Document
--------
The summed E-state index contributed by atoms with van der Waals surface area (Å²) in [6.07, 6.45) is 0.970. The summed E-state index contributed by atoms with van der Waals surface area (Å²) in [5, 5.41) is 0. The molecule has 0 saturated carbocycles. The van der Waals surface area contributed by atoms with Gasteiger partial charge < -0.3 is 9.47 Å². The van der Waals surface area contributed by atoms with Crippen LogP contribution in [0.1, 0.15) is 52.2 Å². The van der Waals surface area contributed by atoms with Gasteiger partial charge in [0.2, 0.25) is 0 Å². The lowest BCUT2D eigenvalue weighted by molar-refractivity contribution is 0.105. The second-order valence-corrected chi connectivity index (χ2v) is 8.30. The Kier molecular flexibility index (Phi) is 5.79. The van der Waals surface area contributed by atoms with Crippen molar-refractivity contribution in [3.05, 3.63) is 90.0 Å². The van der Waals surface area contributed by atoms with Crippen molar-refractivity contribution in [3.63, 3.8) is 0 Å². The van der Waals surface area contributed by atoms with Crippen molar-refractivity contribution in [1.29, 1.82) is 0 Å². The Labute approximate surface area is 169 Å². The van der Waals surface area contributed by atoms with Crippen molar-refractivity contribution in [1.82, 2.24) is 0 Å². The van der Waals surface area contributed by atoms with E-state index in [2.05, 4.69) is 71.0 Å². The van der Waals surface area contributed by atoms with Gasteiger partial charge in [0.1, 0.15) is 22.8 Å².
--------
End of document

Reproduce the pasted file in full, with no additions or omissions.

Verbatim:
The summed E-state index contributed by atoms with van der Waals surface area (Å²) in [6.07, 6.45) is 0.970. The summed E-state index contributed by atoms with van der Waals surface area (Å²) in [5, 5.41) is 0. The molecule has 0 saturated carbocycles. The van der Waals surface area contributed by atoms with Gasteiger partial charge < -0.3 is 9.47 Å². The van der Waals surface area contributed by atoms with Crippen LogP contribution in [0.1, 0.15) is 52.2 Å². The van der Waals surface area contributed by atoms with Gasteiger partial charge in [0.2, 0.25) is 0 Å². The lowest BCUT2D eigenvalue weighted by molar-refractivity contribution is 0.105. The second-order valence-corrected chi connectivity index (χ2v) is 8.30. The Kier molecular flexibility index (Phi) is 5.79. The van der Waals surface area contributed by atoms with Crippen molar-refractivity contribution in [3.05, 3.63) is 90.0 Å². The van der Waals surface area contributed by atoms with Crippen molar-refractivity contribution in [3.63, 3.8) is 0 Å². The van der Waals surface area contributed by atoms with Crippen molar-refractivity contribution in [1.29, 1.82) is 0 Å². The Labute approximate surface area is 169 Å². The van der Waals surface area contributed by atoms with Crippen molar-refractivity contribution in [1.82, 2.24) is 0 Å². The van der Waals surface area contributed by atoms with E-state index in [2.05, 4.69) is 71.0 Å². The van der Waals surface area contributed by atoms with Gasteiger partial charge in [0.1, 0.15) is 22.8 Å².